For many prospective graduate students, there are few fields more intriguing than science and engineering. The STEM fields - Science, Technology, Engineering and Math - continue to be both relevant and rapidly changing in an age of great scientific advancement and technological achievement.
Of course, this means that these fields may also be competitive. Some graduates may find that simply being smart may not be enough to guarantee success in post-graduate studies in one of these prestigious fields.
If you're considering committing to a future career in a STEM field, here are a few things to keep in mind that may help give you an edge in graduate school.
STEM Degrees are Becoming More Popular Among Prospective Graduate Students
Despite the seemingly prestigious and competitive nature of the field, more people are graduating with degrees in science and engineering than ever before. A report from the National Science Foundation revealed that the past five years have seen some of the highest number of graduate degrees in science and engineering rewarded. In particular, 632,652 degrees were awarded in 2010 - the most of any year. In comparison, less than 500,000 STEM degrees were earned in 2000.
Women May Find Educational and Career Opportunities in STEM Fields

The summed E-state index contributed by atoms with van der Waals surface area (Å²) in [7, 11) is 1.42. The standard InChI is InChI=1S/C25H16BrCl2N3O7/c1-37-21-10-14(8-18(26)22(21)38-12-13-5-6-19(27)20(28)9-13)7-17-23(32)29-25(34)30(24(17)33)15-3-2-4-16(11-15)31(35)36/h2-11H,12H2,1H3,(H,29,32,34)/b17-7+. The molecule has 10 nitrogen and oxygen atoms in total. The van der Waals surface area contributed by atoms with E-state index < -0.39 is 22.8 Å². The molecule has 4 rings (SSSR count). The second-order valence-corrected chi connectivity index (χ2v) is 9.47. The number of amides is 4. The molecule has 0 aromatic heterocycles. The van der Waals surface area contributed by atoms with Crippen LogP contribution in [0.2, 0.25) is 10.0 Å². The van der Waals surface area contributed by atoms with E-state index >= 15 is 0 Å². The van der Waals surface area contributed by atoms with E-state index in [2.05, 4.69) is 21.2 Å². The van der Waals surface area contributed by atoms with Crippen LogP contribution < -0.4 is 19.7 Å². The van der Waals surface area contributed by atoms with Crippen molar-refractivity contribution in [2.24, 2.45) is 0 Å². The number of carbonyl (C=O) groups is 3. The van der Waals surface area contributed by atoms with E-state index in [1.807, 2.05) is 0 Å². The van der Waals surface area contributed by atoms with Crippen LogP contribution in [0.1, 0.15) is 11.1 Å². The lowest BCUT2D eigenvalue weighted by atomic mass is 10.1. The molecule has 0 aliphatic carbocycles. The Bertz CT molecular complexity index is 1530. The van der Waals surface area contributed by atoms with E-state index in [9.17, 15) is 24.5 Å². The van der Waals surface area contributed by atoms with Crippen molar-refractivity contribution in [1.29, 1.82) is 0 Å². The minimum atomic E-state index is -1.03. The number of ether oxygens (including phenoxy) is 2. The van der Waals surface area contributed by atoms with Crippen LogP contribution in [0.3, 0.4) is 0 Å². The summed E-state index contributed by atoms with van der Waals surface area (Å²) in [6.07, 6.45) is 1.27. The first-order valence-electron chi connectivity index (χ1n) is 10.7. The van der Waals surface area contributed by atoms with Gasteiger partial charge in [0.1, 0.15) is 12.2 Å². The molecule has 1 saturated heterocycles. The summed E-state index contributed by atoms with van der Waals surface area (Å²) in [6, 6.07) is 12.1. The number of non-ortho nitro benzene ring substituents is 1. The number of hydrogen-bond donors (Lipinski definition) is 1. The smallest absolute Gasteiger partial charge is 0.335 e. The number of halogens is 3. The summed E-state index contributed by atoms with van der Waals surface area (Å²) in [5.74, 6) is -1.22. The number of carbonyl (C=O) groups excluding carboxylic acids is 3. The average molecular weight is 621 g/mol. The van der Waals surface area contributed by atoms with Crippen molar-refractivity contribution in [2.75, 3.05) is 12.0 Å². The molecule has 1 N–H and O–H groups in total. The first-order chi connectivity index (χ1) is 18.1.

If you're a woman who's interested in a field in science or engineering, you may think your efforts could be better spent elsewhere. Fortunately, the common myth that tech fields are only for men is just that - a myth. That said, there is a significant lack of representation in these fields. As Business News Daily reported, women currently represent less than 30 percent of those working within the STEM population, though the source noted that this isn't due to any inherent or biological factors. That said, if you have a genuine interest in science, engineering or technology, you should not feel discouraged.
A Person Working in a STEM Field Will Never Stop Learning New Things
While acquiring a graduate degree in a STEM field may be important for helping you find a job after you graduate, your learning doesn't stop once you receive your diploma. In fact, more than most other fields, STEM industries are characterized by near-constant learning of innovative practices and refreshing existing learning principles to keep up with the rapidly developing nature of the field. As Business News Daily noted, the most important quality a successful STEM graduate needs isn't necessarily the knowledge learned from graduate school, but rather the drive to continue learning on a constant basis. That drive can be obtained in the course of acquiring a STEM degree.
About the Author: Laura Morrison is the Web Content Manager for GradSchools.com. She earned an MBA from the Rutgers School of Business in 2010.